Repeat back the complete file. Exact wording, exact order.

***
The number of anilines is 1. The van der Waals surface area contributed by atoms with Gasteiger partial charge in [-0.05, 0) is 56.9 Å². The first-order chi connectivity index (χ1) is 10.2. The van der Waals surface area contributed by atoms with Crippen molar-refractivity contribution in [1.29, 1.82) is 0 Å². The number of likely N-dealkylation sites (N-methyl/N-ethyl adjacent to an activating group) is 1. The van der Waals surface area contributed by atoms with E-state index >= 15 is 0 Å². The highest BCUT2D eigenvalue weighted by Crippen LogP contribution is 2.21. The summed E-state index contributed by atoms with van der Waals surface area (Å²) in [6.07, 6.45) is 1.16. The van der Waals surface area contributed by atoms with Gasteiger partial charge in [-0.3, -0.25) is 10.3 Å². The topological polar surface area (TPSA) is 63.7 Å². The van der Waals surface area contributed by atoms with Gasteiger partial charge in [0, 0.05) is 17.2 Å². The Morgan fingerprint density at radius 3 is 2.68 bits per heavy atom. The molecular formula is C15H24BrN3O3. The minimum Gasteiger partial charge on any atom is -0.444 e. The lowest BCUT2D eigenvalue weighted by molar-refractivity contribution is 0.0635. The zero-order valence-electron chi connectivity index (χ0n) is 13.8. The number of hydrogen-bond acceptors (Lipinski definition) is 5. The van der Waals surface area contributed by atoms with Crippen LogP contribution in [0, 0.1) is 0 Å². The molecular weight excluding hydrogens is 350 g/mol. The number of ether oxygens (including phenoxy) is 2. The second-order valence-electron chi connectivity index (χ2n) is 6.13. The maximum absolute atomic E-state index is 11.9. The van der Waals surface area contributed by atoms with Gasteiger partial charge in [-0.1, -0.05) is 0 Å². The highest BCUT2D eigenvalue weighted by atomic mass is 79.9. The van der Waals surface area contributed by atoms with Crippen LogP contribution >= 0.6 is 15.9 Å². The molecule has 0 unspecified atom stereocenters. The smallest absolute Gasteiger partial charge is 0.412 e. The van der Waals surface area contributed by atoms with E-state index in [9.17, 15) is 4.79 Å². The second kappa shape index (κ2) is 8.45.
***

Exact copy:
The number of anilines is 1. The van der Waals surface area contributed by atoms with Gasteiger partial charge in [-0.05, 0) is 56.9 Å². The first-order chi connectivity index (χ1) is 10.2. The van der Waals surface area contributed by atoms with Crippen molar-refractivity contribution in [1.29, 1.82) is 0 Å². The number of likely N-dealkylation sites (N-methyl/N-ethyl adjacent to an activating group) is 1. The van der Waals surface area contributed by atoms with E-state index >= 15 is 0 Å². The highest BCUT2D eigenvalue weighted by Crippen LogP contribution is 2.21. The summed E-state index contributed by atoms with van der Waals surface area (Å²) in [6.07, 6.45) is 1.16. The van der Waals surface area contributed by atoms with Gasteiger partial charge in [-0.3, -0.25) is 10.3 Å². The topological polar surface area (TPSA) is 63.7 Å². The van der Waals surface area contributed by atoms with Gasteiger partial charge in [0, 0.05) is 17.2 Å². The Morgan fingerprint density at radius 3 is 2.68 bits per heavy atom. The molecular formula is C15H24BrN3O3. The minimum Gasteiger partial charge on any atom is -0.444 e. The lowest BCUT2D eigenvalue weighted by molar-refractivity contribution is 0.0635. The zero-order valence-electron chi connectivity index (χ0n) is 13.8. The number of hydrogen-bond acceptors (Lipinski definition) is 5. The van der Waals surface area contributed by atoms with Crippen LogP contribution in [0, 0.1) is 0 Å². The molecular weight excluding hydrogens is 350 g/mol. The number of ether oxygens (including phenoxy) is 2. The second-order valence-electron chi connectivity index (χ2n) is 6.13. The maximum absolute atomic E-state index is 11.9. The van der Waals surface area contributed by atoms with Gasteiger partial charge in [-0.1, -0.05) is 0 Å². The highest BCUT2D eigenvalue weighted by atomic mass is 79.9. The van der Waals surface area contributed by atoms with Crippen LogP contribution >= 0.6 is 15.9 Å². The molecule has 0 unspecified atom stereocenters. The smallest absolute Gasteiger partial charge is 0.412 e. The van der Waals surface area contributed by atoms with E-state index in [9.17, 15) is 4.79 Å². The second kappa shape index (κ2) is 8.45.